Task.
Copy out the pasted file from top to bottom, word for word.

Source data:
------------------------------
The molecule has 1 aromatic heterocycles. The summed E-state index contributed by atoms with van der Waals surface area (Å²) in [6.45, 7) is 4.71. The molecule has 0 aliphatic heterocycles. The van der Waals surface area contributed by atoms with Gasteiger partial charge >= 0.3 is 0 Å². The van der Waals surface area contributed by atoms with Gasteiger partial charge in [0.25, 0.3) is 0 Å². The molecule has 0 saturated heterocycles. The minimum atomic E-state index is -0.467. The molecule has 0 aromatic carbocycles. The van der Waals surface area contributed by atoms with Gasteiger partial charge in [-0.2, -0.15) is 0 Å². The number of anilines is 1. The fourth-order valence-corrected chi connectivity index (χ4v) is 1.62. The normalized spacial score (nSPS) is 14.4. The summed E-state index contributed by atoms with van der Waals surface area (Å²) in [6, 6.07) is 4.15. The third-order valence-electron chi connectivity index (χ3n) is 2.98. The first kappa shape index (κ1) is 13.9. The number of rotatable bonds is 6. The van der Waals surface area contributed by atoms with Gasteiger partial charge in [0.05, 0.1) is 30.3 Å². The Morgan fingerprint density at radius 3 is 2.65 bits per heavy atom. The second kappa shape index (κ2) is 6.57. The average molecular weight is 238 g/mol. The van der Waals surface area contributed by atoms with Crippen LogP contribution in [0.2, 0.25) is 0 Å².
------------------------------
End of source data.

The molecule has 1 aromatic heterocycles. The summed E-state index contributed by atoms with van der Waals surface area (Å²) in [6.45, 7) is 4.71. The molecule has 0 aliphatic heterocycles. The van der Waals surface area contributed by atoms with Gasteiger partial charge >= 0.3 is 0 Å². The van der Waals surface area contributed by atoms with Gasteiger partial charge in [0.25, 0.3) is 0 Å². The molecule has 0 saturated heterocycles. The minimum atomic E-state index is -0.467. The molecule has 0 aromatic carbocycles. The van der Waals surface area contributed by atoms with Gasteiger partial charge in [-0.2, -0.15) is 0 Å². The number of anilines is 1. The fourth-order valence-corrected chi connectivity index (χ4v) is 1.62. The normalized spacial score (nSPS) is 14.4. The summed E-state index contributed by atoms with van der Waals surface area (Å²) in [6, 6.07) is 4.15. The third-order valence-electron chi connectivity index (χ3n) is 2.98. The first kappa shape index (κ1) is 13.9. The number of rotatable bonds is 6. The van der Waals surface area contributed by atoms with Gasteiger partial charge in [0.05, 0.1) is 30.3 Å². The Morgan fingerprint density at radius 3 is 2.65 bits per heavy atom. The second kappa shape index (κ2) is 6.57. The average molecular weight is 238 g/mol. The van der Waals surface area contributed by atoms with Crippen LogP contribution in [0.2, 0.25) is 0 Å².